“Esterquats” of this kind having improved biodegradability are obtainable, for example, by esterifying mixtures of methyl diethanolamine and/or triethanolamine with fatty acids and then quaternizing the reaction products in known fashion with alkylating agents. Dimethylolethylene urea is additionally suitable as a finish.

Enzymes can be used to increase the performance of washing or cleaning agents. These include in particular proteases, amylases, lipases, hemicellulases, cellulases, perhydrolases, or oxidoreductases, as well as preferably mixtures thereof. These enzymes are in principle of natural origin; proceeding from the natural molecules, improved variants are available for use in washing or cleaning agents and are used in correspondingly preferred fashion. Washing or cleaning agents contain enzymes preferably in total quantities from 1×10−6 to 5 wt %, based on active protein. The protein concentration can be determined with the aid of known methods, for example the BCA method or the biuret method.

Among the proteases, those of the subtilisin type are preferred. Examples thereof are subtilisins BPN′ and Carlsberg and further developed forms thereof, protease PB92, subtilisins 147 and 309, the alkaline protease from Bacillus lentus, subtilisin DY, and the enzymes (to be classified, however, as subtilases and no longer as subtilisins in the strict sense) thermitase, proteinase K, and proteases TW3 and TW7.

Examples of usable amylases are the α-amylases from Bacillus licheniformis, from B. amyloliquefaciens, from B. stearothermophilus, from Aspergillus niger and A. oryzae, and the further developments of the aforementioned amylases improved for use in washing and cleaning agents. Additionally to be highlighted for this purpose are the α-amylase from Bacillus sp. A 7-7 (DSM 12368) and the cyclodextrin-glucanotransferase (CGTase) from B. agaradherens (DSM 9948).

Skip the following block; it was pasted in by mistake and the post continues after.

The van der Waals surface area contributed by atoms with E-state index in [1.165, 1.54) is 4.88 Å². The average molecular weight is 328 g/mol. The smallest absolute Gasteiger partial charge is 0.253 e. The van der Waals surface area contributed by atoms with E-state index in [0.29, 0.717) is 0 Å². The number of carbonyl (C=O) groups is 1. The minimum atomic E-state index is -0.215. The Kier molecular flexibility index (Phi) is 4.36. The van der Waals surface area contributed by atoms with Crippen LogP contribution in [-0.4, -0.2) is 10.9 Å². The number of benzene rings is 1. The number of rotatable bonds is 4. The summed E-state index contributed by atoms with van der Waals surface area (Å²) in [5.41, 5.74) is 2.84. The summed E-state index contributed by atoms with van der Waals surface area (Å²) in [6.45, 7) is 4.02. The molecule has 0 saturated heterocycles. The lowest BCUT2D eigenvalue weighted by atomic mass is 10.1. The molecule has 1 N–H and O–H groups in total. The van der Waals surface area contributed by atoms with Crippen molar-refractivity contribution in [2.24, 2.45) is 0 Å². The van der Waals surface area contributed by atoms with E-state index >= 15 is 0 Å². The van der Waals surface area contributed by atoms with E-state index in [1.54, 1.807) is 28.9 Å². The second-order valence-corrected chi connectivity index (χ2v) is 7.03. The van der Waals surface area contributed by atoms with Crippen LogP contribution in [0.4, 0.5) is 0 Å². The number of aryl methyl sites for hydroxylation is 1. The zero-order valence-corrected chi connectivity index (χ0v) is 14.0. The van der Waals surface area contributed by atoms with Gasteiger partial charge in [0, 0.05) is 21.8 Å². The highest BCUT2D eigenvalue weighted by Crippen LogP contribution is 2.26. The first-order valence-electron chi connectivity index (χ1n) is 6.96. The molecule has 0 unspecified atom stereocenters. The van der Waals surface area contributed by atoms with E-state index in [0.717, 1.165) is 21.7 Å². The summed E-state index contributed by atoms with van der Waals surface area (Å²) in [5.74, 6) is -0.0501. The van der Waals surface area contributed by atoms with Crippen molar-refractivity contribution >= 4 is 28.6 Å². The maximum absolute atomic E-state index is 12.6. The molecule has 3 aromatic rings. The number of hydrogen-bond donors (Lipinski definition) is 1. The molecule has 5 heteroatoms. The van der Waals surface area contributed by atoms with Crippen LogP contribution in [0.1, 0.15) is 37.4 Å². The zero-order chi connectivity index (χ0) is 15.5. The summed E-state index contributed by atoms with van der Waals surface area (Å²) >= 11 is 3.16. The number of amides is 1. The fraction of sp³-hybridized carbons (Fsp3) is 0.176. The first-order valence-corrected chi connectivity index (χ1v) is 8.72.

Lipases or cutinases are usable because of their triglyceride-cleaving activity. Included thereamong are, for example, the lipases obtainable originally from Humicola lanuginosa (Thermomyces lanuginosus) or lipases further developed therefrom, in particular those having the D96L amino acid exchange. Also usable, for example, are the cutinases that were originally isolated from Fusarium solani pisi and Humicola insolens. Lipases and/or cutinases whose starting enzymes were originally isolated from Pseudomonas mendocina and Fusarium solanii are furthermore usable.

Enzymes that are grouped under the term “hemicellulases” can also be used. These include, for example, mannanases, xanthanlyases, pectinlyases (=pectinases), pectinesterases, pectatelyases, xyloglucanases (=xylanases), pullulanases, and β-glucanases.